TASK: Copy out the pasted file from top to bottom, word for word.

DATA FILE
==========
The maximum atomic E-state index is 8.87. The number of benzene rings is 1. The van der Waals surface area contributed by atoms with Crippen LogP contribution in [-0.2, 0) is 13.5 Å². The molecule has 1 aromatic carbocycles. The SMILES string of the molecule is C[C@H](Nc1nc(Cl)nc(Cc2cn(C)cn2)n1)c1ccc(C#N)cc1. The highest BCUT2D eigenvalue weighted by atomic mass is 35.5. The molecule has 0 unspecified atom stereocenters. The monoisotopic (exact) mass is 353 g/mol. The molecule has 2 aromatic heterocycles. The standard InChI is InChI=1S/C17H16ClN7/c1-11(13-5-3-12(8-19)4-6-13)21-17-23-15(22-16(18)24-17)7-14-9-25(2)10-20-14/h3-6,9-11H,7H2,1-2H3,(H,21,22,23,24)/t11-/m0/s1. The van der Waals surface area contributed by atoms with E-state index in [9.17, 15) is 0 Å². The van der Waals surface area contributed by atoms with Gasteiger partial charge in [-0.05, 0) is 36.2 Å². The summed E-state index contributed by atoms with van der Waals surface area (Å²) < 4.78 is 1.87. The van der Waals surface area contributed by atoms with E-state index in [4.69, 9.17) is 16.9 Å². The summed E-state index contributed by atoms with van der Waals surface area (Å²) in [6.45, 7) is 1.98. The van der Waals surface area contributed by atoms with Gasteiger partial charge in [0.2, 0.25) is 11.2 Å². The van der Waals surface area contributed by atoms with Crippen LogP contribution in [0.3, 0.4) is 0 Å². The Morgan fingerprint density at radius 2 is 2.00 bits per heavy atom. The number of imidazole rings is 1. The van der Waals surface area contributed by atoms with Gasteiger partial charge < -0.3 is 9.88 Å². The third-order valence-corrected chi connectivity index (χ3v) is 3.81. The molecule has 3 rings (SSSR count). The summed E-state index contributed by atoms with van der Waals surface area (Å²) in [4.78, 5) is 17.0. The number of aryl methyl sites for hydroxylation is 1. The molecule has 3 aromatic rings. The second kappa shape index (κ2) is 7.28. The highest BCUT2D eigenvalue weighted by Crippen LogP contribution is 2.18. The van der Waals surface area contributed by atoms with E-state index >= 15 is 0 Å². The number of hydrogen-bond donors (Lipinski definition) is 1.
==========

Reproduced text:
The maximum atomic E-state index is 8.87. The number of benzene rings is 1. The van der Waals surface area contributed by atoms with Crippen LogP contribution in [-0.2, 0) is 13.5 Å². The molecule has 1 aromatic carbocycles. The SMILES string of the molecule is C[C@H](Nc1nc(Cl)nc(Cc2cn(C)cn2)n1)c1ccc(C#N)cc1. The highest BCUT2D eigenvalue weighted by atomic mass is 35.5. The molecule has 0 unspecified atom stereocenters. The monoisotopic (exact) mass is 353 g/mol. The molecule has 2 aromatic heterocycles. The standard InChI is InChI=1S/C17H16ClN7/c1-11(13-5-3-12(8-19)4-6-13)21-17-23-15(22-16(18)24-17)7-14-9-25(2)10-20-14/h3-6,9-11H,7H2,1-2H3,(H,21,22,23,24)/t11-/m0/s1. The van der Waals surface area contributed by atoms with E-state index in [9.17, 15) is 0 Å². The van der Waals surface area contributed by atoms with Gasteiger partial charge in [-0.05, 0) is 36.2 Å². The summed E-state index contributed by atoms with van der Waals surface area (Å²) < 4.78 is 1.87. The van der Waals surface area contributed by atoms with E-state index in [4.69, 9.17) is 16.9 Å². The summed E-state index contributed by atoms with van der Waals surface area (Å²) in [6.45, 7) is 1.98. The van der Waals surface area contributed by atoms with Gasteiger partial charge in [0.2, 0.25) is 11.2 Å². The van der Waals surface area contributed by atoms with Crippen LogP contribution in [0.3, 0.4) is 0 Å². The Morgan fingerprint density at radius 2 is 2.00 bits per heavy atom. The number of imidazole rings is 1. The van der Waals surface area contributed by atoms with Gasteiger partial charge < -0.3 is 9.88 Å². The third-order valence-corrected chi connectivity index (χ3v) is 3.81. The molecule has 3 rings (SSSR count). The summed E-state index contributed by atoms with van der Waals surface area (Å²) in [4.78, 5) is 17.0. The number of aryl methyl sites for hydroxylation is 1. The molecule has 3 aromatic rings. The second kappa shape index (κ2) is 7.28. The highest BCUT2D eigenvalue weighted by Crippen LogP contribution is 2.18. The van der Waals surface area contributed by atoms with E-state index >= 15 is 0 Å². The number of hydrogen-bond donors (Lipinski definition) is 1.